Use this URL to cite or link to this record in EThOS: http://ethos.bl.uk/OrderDetails.do?uin=uk.bl.ethos.360541
Title: Neuronal mechanisms underlying appetitive learning in the pond snail Lymnaea stagnalis.
Author: Staras, Kevin.
ISNI:       0000 0001 2427 387X
Awarding Body: University of Sussex
Current Institution: University of Sussex
Date of Award: 1997
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Abstract:
1. Lymnaea was the subject of an established behavioural conditioning paradigm where pairings of a neutral lip tactile stimulus (CS) and a sucrose food stimulus (US) results in a conditioned feeding response to the CS alone. The current objective was to dissect trained animals and examine electrophysiological changes in the feeding circuitry which may underlie this learning. 2. Naive subjects were used to confirm that US and CS responses in vivo persisted in vitro since this is a pre-requisite for survival of a learned memory trace. This required the development of a novel semi-intact preparation facilitating CS presentation and simultaneous access to the CNS. 3. The nature and function of the CS response was investigated using naive animals. Intracellular recordings revealed that the tactile CS evokes specific, consistent synaptic responses in identified feeding neurons. Extracellular recording techniques and anatomical investigations showed that these responses occurred through a direct pathway linking the lips to the feeding circuitry. A buccal neuron was characterized which showed lip tactile responses and supplied synaptic inputs to feeding neurons indicating that it was a second-order mechanosensory neuron involved in the CS pathway. 4. Animals trained using the behavioural conditioning paradigm were tested for conditioned responses and subsequently dissected~ Intracellular recording from specific identified feeding motoneurons revealed that CS presentation resulted in significant activation of the feeding network compared to control subjects. This activation was combined both with an increase in the amplitude of a specific synaptic input and an elevation in the extracellular spike activity recorded from a feeding-related connective. A neuronal mechanism to account for these findings is presented. 5. The role of motoneurons in the feeding circuit was reassessed. It is demonstrated, contrary to the current model, that muscular motoneurons have an important contribution during feeding rhythms through previously unreported electrotonic CPG connections.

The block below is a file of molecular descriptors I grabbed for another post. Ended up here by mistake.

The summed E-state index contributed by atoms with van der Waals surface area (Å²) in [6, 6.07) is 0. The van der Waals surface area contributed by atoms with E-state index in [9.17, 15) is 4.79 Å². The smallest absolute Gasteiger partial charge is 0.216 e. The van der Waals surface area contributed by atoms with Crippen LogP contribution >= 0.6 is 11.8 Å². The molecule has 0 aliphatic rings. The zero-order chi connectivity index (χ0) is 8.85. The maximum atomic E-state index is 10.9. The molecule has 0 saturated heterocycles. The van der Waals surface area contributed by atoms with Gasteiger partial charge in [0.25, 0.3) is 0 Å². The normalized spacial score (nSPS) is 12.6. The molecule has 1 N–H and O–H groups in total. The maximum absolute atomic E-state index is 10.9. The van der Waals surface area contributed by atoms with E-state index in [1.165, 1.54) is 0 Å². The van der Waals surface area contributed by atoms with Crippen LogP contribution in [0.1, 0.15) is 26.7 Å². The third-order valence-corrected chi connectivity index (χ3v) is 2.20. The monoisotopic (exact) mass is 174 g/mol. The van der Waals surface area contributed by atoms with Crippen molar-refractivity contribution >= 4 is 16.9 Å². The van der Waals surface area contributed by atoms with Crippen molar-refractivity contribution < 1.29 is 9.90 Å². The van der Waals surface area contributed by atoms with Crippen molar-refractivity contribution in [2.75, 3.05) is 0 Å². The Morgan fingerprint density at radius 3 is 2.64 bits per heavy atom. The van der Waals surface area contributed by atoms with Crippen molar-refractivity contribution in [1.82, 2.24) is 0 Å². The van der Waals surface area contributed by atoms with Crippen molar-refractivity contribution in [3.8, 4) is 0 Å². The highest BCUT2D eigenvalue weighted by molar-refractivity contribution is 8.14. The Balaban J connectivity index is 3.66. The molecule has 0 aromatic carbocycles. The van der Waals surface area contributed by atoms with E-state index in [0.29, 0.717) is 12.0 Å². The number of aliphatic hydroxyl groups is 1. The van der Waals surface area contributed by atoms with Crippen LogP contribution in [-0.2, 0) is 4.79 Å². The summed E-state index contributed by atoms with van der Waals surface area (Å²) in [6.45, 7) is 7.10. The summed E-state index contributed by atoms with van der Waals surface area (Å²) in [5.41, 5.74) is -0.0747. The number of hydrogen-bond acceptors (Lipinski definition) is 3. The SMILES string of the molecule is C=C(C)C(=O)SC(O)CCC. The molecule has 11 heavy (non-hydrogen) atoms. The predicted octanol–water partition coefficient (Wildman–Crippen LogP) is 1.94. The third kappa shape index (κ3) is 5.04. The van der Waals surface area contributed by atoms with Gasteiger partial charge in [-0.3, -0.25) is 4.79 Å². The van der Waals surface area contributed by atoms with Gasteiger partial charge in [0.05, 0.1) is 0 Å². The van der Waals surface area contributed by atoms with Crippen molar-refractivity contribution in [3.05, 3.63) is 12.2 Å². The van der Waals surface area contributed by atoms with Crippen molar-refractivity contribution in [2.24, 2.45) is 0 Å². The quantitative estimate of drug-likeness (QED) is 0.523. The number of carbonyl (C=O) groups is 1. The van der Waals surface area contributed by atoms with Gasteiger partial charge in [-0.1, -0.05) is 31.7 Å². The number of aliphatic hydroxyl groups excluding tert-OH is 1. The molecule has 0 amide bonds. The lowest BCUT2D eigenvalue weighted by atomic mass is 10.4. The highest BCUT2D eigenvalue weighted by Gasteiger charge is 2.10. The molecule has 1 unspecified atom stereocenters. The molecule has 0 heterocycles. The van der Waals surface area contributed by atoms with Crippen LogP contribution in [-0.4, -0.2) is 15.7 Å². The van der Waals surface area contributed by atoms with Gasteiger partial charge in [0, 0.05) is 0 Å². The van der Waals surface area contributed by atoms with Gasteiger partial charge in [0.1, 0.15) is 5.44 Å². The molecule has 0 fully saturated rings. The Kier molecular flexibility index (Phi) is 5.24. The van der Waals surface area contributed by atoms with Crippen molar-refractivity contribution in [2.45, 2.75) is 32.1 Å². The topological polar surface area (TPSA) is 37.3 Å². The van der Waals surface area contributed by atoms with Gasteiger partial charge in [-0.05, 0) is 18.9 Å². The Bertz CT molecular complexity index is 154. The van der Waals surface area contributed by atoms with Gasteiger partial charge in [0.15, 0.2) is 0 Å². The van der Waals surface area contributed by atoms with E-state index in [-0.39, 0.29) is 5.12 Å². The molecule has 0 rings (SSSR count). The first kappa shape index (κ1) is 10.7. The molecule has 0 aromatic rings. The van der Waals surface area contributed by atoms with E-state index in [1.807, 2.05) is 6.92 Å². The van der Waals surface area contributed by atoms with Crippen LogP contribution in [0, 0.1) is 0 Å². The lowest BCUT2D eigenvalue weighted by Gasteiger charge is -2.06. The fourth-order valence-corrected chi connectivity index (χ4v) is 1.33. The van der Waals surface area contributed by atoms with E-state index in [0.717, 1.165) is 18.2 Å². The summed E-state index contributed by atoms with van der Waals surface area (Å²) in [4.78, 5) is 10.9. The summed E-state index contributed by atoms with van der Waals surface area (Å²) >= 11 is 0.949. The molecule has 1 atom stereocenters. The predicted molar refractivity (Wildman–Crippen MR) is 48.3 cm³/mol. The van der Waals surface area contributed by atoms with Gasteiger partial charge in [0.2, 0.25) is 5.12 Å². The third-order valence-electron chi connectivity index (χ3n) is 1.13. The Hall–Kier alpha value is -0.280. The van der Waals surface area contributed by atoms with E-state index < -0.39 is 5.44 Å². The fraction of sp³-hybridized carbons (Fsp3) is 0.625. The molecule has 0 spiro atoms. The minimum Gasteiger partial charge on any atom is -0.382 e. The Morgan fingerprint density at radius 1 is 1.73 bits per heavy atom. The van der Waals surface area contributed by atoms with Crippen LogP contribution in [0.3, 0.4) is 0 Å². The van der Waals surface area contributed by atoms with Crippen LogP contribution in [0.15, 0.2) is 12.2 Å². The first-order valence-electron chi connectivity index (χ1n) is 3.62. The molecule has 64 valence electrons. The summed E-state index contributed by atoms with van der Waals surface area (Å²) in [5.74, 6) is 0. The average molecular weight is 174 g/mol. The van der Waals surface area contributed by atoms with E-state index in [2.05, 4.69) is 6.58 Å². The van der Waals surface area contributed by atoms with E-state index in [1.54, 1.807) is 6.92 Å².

Supervisor: Not available Sponsor: Not available
Qualification Name: Thesis (Ph.D.) Qualification Level: Doctoral
EThOS ID: uk.bl.ethos.360541  DOI: Not available
Keywords: Neural network; Invertebrate; Feeding Zoology
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